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Licensing Geographic Data and Services Even if it were possible to achieve either efficiency in production or efficiency in distribution—no small task—achieving both simultaneously is even more difficult. Permitting producers to charge high prices increases their incentives to produce information. At the same time, high prices exclude some would-be consumers from the market.8 Thus, the benefits of encouraging additional innovative activity generally must be balanced against the social costs of discouraging efficiency in distribution. Although high prices may be necessary to encourage the production of information, high prices create inefficiencies by excluding users who are willing to pay at least the cost of distribution but not the prices being charged by producers. 6.2.1 Other Sources of Inefficiencies in Information Markets The deadweight loss that results when the price of information exceeds the cost of distribution is not the only type of inefficiency that can occur in a market for information. This section describes six additional inefficiencies that also can contribute to deadweight loss. First, information is an “experience good.” This means that a potential buyer may be unwilling to pay for a particular piece of information before inspecting it because the buyer cannot place a value on it. On the other hand, the buyer also may be unwilling to pay afterward if inspection reveals all of the needed information.9 This problem can be overcome in cases where a small subset of data is enough to demonstrate quality. Such is typically the case in the geographic data market. Furthermore, users who repeatedly sample without buying eventually will be denied the opportunity to sample, and suppliers who attempt to charge high prices for information of limited value eventually will find that their customers go elsewhere. However, sampling and the use of reputation 8   However, as noted earlier, it also may increase the costs of producing information. 9   This is described by Kenneth Arrow (K. J. Arrow, 1962, Economic welfare and the allocation of resources for invention, in R. R. Nelson, ed., The Rate and Direction of Inventive Activity: Economic and Social Factors, National Bureau of Economic Research Conference Series, Princeton, NJ, Princeton University Press, pp. 609–625): “There is a fundamental paradox in the determination of demand for information; its value for the purchaser is not known until he has the information, but then he has in effect acquired it without cost.” Of course, providing a “sample” may be sufficient to reveal the value of the information without completely eliminating the incentive to pay for it.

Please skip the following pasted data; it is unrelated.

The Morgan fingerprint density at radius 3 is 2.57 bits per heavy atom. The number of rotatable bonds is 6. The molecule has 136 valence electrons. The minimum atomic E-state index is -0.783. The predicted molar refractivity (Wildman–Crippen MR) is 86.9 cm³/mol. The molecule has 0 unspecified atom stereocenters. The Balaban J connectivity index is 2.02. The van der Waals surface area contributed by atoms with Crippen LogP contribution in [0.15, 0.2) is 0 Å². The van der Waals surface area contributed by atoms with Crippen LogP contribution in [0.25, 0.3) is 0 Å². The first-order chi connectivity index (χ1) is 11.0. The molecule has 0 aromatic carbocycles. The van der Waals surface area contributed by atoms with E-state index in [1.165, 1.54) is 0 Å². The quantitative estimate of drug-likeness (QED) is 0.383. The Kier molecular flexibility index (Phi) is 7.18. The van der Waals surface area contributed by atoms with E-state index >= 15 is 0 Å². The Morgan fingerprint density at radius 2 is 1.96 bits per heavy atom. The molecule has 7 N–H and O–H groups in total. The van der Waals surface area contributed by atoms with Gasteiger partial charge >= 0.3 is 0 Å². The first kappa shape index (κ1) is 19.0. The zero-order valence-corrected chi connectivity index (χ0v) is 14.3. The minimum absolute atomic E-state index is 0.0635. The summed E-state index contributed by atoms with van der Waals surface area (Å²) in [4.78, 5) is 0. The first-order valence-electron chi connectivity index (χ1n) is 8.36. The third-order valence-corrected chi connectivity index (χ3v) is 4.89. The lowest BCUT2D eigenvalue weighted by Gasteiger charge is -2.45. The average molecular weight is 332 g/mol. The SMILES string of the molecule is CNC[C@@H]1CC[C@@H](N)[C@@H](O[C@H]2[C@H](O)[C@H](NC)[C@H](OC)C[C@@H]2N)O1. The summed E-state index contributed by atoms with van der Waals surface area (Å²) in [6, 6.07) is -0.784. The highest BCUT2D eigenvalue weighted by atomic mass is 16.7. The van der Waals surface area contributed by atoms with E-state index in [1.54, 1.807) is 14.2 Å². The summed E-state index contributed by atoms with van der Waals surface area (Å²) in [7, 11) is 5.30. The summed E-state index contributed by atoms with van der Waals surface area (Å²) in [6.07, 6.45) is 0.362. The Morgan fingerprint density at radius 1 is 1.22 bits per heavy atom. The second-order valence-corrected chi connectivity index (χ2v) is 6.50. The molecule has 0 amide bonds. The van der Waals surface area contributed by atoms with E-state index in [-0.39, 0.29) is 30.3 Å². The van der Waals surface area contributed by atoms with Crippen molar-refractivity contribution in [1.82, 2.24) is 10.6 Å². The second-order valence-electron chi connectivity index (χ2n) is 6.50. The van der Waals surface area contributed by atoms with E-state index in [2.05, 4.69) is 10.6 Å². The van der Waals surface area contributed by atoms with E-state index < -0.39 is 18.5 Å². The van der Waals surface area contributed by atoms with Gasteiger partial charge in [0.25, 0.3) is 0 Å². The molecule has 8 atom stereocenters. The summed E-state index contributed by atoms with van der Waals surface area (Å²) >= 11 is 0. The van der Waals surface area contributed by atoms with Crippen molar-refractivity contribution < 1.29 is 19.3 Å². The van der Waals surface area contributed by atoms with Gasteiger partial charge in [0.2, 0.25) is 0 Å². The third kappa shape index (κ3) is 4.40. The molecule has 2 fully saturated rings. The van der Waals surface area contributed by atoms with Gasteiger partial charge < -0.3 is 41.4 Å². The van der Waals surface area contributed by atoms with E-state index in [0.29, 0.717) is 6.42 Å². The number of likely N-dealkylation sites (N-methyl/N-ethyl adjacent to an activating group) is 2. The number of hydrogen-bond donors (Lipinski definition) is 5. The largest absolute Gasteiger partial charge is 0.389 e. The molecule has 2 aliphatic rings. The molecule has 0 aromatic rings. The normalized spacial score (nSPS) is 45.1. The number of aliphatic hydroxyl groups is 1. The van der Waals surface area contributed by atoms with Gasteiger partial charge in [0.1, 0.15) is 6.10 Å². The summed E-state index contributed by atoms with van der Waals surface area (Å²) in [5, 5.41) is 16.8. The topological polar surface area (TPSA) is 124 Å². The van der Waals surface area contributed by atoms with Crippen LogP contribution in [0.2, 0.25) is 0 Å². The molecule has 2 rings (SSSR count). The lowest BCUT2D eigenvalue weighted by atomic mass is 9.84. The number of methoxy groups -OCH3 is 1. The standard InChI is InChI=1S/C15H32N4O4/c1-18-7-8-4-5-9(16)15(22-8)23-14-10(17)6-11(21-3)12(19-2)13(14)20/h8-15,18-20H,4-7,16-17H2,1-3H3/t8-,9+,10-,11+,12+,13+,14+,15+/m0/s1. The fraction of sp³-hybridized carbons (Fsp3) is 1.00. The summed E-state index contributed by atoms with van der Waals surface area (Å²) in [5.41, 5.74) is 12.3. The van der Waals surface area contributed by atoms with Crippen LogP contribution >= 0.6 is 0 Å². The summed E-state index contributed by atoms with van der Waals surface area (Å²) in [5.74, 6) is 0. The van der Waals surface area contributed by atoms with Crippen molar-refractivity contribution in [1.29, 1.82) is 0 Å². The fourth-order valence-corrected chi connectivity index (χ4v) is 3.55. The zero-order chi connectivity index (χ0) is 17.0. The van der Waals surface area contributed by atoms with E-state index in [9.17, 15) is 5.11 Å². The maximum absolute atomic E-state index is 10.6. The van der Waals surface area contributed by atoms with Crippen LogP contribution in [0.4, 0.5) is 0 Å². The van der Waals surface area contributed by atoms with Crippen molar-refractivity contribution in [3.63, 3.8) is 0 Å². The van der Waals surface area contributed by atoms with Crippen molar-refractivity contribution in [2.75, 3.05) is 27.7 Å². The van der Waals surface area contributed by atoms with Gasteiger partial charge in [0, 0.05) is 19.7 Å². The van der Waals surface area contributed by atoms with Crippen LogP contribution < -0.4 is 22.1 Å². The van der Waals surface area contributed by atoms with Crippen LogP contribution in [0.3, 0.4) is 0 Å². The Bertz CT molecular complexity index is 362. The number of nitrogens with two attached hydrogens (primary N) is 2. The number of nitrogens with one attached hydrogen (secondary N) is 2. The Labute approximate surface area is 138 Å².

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Licensing Geographic Data and Services may be unable to eliminate completely the inefficiency that arises from this source. Second, there may be strong incentives for users to underreport the value of information in order to obtain lower prices from the producer. If a large proportion of users succeed in this strategy, however, the information may not be created at all or the amount may be inefficiently small. In practice, high-volume users often accept the fact that, because small-volume users will “free ride,” they must pay a disproportionate share of the cost of producing information. As long as the contributions of these users are sufficient to cover these costs, the information will be produced, although perhaps less will be produced than if other users had also paid to do so. Third, when different users place different values on the information, vendors may have to charge different prices to each user, that is, practice price discrimination. This explains why some vendors have attempted to ascertain how individual users will employ their data.10 In the case described earlier, the only single price at which both A and B will purchase the information is $3. However, if the cost of producing the information exceeds $6 and price discrimination is impossible, no private entity would supply it despite the fact that it would be efficient to do so as long as the cost of production is less than $8. Even though users may try to disguise the true value of the information to them, licensors sometimes can use objective criteria to identify consumers willing to pay higher prices.11 Nonetheless, effecting price discrimination is generally quite difficult and, even where it is accomplished, it is unlikely to satisfy fully the conditions for efficient production and dissemination of information. Fourth, it may be hard to exclude nonpaying users, especially when paying customers choose to share information. That is, it may be impossible for producers to prevent free riding once their information goods have been disseminated to a large number of users. Vendors can respond by (1) suing those who engage in or facilitate such behavior, (2) using technical protections such as providing software in copy-protected form or requiring that playback devices be designed to limit copying, (3) 10   For example, see footnote 44 of Chapter 3. 11   For example, academic journal publishers typically impose higher subscription rates on libraries than on individuals. Similarly, music-performing license organizations impose higher fees for performing rights on establishments such as nightclubs and bars with large revenues than on the same types of establishments where revenues are smaller. Finally, book publishers charge higher prices for hardbacks than for paperbacks, presumably because those who wish to obtain a book as soon as it is published are willing to pay higher prices.